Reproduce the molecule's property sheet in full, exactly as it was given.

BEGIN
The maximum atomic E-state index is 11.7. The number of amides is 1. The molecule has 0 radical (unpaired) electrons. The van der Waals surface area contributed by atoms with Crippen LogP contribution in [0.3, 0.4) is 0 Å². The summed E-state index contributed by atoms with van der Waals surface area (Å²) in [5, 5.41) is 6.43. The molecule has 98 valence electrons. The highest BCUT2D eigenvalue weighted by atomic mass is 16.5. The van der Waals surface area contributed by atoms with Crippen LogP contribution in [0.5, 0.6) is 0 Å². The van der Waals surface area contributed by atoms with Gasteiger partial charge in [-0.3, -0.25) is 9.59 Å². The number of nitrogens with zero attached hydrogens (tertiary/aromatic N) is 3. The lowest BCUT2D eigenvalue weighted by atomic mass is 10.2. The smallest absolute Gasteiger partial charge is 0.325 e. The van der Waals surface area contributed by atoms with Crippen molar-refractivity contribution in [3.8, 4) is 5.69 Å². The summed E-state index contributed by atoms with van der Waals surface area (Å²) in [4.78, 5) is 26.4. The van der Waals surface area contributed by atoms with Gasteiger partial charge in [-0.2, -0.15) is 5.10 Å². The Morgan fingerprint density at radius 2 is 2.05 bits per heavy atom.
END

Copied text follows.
The maximum atomic E-state index is 11.7. The number of amides is 1. The molecule has 0 radical (unpaired) electrons. The van der Waals surface area contributed by atoms with Crippen LogP contribution in [0.3, 0.4) is 0 Å². The summed E-state index contributed by atoms with van der Waals surface area (Å²) in [5, 5.41) is 6.43. The molecule has 98 valence electrons. The highest BCUT2D eigenvalue weighted by atomic mass is 16.5. The van der Waals surface area contributed by atoms with Crippen LogP contribution in [0.5, 0.6) is 0 Å². The van der Waals surface area contributed by atoms with Gasteiger partial charge in [-0.3, -0.25) is 9.59 Å². The number of nitrogens with zero attached hydrogens (tertiary/aromatic N) is 3. The lowest BCUT2D eigenvalue weighted by atomic mass is 10.2. The smallest absolute Gasteiger partial charge is 0.325 e. The van der Waals surface area contributed by atoms with Crippen molar-refractivity contribution in [3.8, 4) is 5.69 Å². The summed E-state index contributed by atoms with van der Waals surface area (Å²) in [4.78, 5) is 26.4. The van der Waals surface area contributed by atoms with Gasteiger partial charge in [-0.2, -0.15) is 5.10 Å². The Morgan fingerprint density at radius 2 is 2.05 bits per heavy atom.